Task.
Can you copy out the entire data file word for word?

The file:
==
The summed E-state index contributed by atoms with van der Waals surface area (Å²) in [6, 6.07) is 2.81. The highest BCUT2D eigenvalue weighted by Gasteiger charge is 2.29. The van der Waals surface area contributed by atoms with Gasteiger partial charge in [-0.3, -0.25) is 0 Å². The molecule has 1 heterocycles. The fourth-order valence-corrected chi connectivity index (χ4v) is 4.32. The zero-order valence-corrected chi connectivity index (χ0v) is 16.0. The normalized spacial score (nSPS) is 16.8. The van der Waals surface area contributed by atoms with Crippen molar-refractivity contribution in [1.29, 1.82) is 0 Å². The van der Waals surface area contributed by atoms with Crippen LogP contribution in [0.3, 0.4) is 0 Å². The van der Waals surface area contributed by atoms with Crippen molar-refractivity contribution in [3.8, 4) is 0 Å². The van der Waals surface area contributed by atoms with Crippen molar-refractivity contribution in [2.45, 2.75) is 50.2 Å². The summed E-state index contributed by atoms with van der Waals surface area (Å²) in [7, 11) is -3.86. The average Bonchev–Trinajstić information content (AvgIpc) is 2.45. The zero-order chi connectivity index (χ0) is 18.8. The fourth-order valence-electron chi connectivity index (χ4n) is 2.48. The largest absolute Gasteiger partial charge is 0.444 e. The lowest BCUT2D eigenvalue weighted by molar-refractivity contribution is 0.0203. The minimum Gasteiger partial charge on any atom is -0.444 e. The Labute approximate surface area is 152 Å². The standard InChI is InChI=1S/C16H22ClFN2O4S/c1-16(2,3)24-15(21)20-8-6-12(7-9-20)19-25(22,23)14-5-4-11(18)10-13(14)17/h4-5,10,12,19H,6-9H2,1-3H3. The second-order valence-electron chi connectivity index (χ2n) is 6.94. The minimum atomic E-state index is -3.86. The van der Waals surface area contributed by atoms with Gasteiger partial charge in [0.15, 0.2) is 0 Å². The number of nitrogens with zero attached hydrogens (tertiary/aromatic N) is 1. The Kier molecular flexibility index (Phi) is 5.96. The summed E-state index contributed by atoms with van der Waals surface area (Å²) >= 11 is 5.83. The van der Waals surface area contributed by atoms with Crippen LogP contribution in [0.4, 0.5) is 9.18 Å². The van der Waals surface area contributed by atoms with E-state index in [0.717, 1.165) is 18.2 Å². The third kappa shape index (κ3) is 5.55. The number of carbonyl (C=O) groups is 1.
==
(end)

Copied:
The summed E-state index contributed by atoms with van der Waals surface area (Å²) in [6, 6.07) is 2.81. The highest BCUT2D eigenvalue weighted by Gasteiger charge is 2.29. The van der Waals surface area contributed by atoms with Gasteiger partial charge in [-0.3, -0.25) is 0 Å². The molecule has 1 heterocycles. The fourth-order valence-corrected chi connectivity index (χ4v) is 4.32. The zero-order valence-corrected chi connectivity index (χ0v) is 16.0. The normalized spacial score (nSPS) is 16.8. The van der Waals surface area contributed by atoms with Crippen molar-refractivity contribution in [1.29, 1.82) is 0 Å². The van der Waals surface area contributed by atoms with Crippen LogP contribution in [0.3, 0.4) is 0 Å². The van der Waals surface area contributed by atoms with Crippen molar-refractivity contribution in [3.8, 4) is 0 Å². The van der Waals surface area contributed by atoms with Crippen molar-refractivity contribution in [2.45, 2.75) is 50.2 Å². The summed E-state index contributed by atoms with van der Waals surface area (Å²) in [7, 11) is -3.86. The average Bonchev–Trinajstić information content (AvgIpc) is 2.45. The zero-order chi connectivity index (χ0) is 18.8. The fourth-order valence-electron chi connectivity index (χ4n) is 2.48. The largest absolute Gasteiger partial charge is 0.444 e. The lowest BCUT2D eigenvalue weighted by molar-refractivity contribution is 0.0203. The minimum Gasteiger partial charge on any atom is -0.444 e. The Labute approximate surface area is 152 Å². The standard InChI is InChI=1S/C16H22ClFN2O4S/c1-16(2,3)24-15(21)20-8-6-12(7-9-20)19-25(22,23)14-5-4-11(18)10-13(14)17/h4-5,10,12,19H,6-9H2,1-3H3. The second-order valence-electron chi connectivity index (χ2n) is 6.94. The minimum atomic E-state index is -3.86. The van der Waals surface area contributed by atoms with Gasteiger partial charge in [0.15, 0.2) is 0 Å². The number of nitrogens with zero attached hydrogens (tertiary/aromatic N) is 1. The Kier molecular flexibility index (Phi) is 5.96. The summed E-state index contributed by atoms with van der Waals surface area (Å²) >= 11 is 5.83. The van der Waals surface area contributed by atoms with Crippen LogP contribution in [0.4, 0.5) is 9.18 Å². The van der Waals surface area contributed by atoms with E-state index in [0.717, 1.165) is 18.2 Å². The third kappa shape index (κ3) is 5.55. The number of carbonyl (C=O) groups is 1.